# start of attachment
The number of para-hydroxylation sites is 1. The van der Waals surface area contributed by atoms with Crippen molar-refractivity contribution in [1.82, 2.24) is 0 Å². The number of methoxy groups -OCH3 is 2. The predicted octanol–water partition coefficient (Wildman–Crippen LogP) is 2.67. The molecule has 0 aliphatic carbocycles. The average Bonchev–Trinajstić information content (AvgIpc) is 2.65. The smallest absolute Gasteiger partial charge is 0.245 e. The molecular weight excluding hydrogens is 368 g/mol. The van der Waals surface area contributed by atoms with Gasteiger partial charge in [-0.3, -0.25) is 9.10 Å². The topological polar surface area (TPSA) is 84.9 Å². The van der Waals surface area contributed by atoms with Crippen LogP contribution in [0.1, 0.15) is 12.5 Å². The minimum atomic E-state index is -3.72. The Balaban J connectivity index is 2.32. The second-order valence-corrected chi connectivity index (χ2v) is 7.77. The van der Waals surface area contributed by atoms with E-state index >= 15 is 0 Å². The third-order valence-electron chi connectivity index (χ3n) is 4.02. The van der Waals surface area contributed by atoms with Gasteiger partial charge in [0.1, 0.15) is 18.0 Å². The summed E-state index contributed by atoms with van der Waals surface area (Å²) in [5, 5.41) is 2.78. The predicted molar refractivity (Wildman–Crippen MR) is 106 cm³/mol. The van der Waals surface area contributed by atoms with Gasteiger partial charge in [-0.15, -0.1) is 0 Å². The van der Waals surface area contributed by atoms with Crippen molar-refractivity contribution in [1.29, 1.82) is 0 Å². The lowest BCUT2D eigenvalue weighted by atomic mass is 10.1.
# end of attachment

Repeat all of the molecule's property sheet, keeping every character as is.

The number of para-hydroxylation sites is 1. The van der Waals surface area contributed by atoms with Crippen molar-refractivity contribution in [1.82, 2.24) is 0 Å². The number of methoxy groups -OCH3 is 2. The predicted octanol–water partition coefficient (Wildman–Crippen LogP) is 2.67. The molecule has 0 aliphatic carbocycles. The average Bonchev–Trinajstić information content (AvgIpc) is 2.65. The smallest absolute Gasteiger partial charge is 0.245 e. The molecular weight excluding hydrogens is 368 g/mol. The van der Waals surface area contributed by atoms with Gasteiger partial charge in [-0.3, -0.25) is 9.10 Å². The topological polar surface area (TPSA) is 84.9 Å². The van der Waals surface area contributed by atoms with Crippen LogP contribution in [0.1, 0.15) is 12.5 Å². The minimum atomic E-state index is -3.72. The Balaban J connectivity index is 2.32. The second-order valence-corrected chi connectivity index (χ2v) is 7.77. The van der Waals surface area contributed by atoms with E-state index >= 15 is 0 Å². The third-order valence-electron chi connectivity index (χ3n) is 4.02. The van der Waals surface area contributed by atoms with Gasteiger partial charge in [0.1, 0.15) is 18.0 Å². The summed E-state index contributed by atoms with van der Waals surface area (Å²) in [5, 5.41) is 2.78. The predicted molar refractivity (Wildman–Crippen MR) is 106 cm³/mol. The van der Waals surface area contributed by atoms with Gasteiger partial charge in [-0.15, -0.1) is 0 Å². The van der Waals surface area contributed by atoms with Crippen molar-refractivity contribution in [1.29, 1.82) is 0 Å². The lowest BCUT2D eigenvalue weighted by atomic mass is 10.1.